Blakeney Rapids in winter

January 2, 2011 by · Leave a Comment 

Parliament buildings in winter

January 2, 2011 by · Leave a Comment 

Changing seasons, changing perspectives

January 2, 2011 by · Leave a Comment 

One of the things I especially like about the Ottawa area is the changing seasons. They offer lots of opportunities to photograph the same subject with sharply different seasonal moods.

I admit though that Ottawa has far too much winter, and not enough of the other seasons. Spring is short, and the tulips bloom for a week or two, and then you’re into the hot, humid summer. Autumn colours are spectacular, but they disappear as quickly as they appear, leaving the trees bare. And then there are months on end of cold, bleak, snowy winter.

This year there was little snow in November and December, and as I write this on January 2, the snow is almost gone after a bit of a warm spell. Still, there are several more months of winter, and if history is any guide, there will be lots of snow before it’s over. Ottawa never lacks humidity.

This year was a challenge for shooting winter scenes. I wanted to refresh my Christmas card shots of the Parliament buildings, but had to leave it until a couple weeks before Christmas for lack of snow. Even then, the snow was light.

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One of my favourite local places to shoot the changing seasons is the rapids at Blakeney, just west of Ottawa. Here the Mississippi River (no, not that Mississippi) tumbles over rocks and twists through forests. Setting my camera on a tripod, and using a slow shutter speed creates a smooth effect with the flowing water. Coloured autumn leaves, or ice on the shores create very different seasonal moods.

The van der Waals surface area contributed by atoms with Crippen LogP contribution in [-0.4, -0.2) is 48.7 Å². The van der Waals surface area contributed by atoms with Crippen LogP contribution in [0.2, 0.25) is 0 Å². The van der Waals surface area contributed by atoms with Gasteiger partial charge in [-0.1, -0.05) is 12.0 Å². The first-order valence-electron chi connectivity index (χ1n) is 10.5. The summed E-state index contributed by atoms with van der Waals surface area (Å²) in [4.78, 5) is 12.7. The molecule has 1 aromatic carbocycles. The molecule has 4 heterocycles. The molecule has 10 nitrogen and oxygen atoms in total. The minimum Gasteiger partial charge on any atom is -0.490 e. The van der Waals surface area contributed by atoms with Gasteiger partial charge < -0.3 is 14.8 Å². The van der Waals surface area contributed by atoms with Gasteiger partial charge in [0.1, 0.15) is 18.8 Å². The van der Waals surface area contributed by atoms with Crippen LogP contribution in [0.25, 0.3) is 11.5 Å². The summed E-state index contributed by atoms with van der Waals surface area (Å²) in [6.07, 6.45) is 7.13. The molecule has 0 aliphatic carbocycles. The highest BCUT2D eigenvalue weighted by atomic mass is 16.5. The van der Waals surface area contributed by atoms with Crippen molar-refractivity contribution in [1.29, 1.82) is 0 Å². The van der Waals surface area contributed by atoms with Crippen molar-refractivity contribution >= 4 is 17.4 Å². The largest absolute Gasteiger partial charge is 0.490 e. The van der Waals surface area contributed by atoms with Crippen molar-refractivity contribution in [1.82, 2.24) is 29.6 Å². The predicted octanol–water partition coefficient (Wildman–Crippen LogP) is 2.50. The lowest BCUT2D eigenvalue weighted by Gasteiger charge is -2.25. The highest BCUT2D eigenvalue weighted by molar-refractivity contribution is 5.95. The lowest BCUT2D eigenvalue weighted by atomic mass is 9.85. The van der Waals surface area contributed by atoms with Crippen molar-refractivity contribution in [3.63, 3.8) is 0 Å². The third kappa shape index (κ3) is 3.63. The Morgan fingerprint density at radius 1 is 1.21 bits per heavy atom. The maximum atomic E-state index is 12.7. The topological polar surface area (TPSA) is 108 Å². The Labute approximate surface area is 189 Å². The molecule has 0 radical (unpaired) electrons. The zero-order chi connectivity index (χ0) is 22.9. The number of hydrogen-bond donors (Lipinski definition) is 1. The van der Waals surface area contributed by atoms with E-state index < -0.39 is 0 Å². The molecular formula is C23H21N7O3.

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Autumn

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Winter

It’s good to revisit the same locations and see how they change with the seasons. As I curse the seemingly endless Ottawa winters, I try to appreciate the variety of perspectives that our changing seasons bring.

Model shoot for SPCA Outaouais

November 21, 2010 by · Leave a Comment 

Model shoot for SPCA de l'Outaouais

Model shoot for SPCA Outaouais

November 21, 2010 by · Leave a Comment 

Model shoot for SPCA de l'Outaouais

My very brief career as a glamour photographer

November 21, 2010 by · Leave a Comment 

There’s a lot to be said for shaking things up and photographing new kinds of subjects. So when one of my Flickr contacts announced that in late September there would be a model shoot in Gatineau, I decided to show up. The event was a fundraiser for the local SPCA, and was billed as a chance for local photographers to meet local models and shoot pictures on a boat.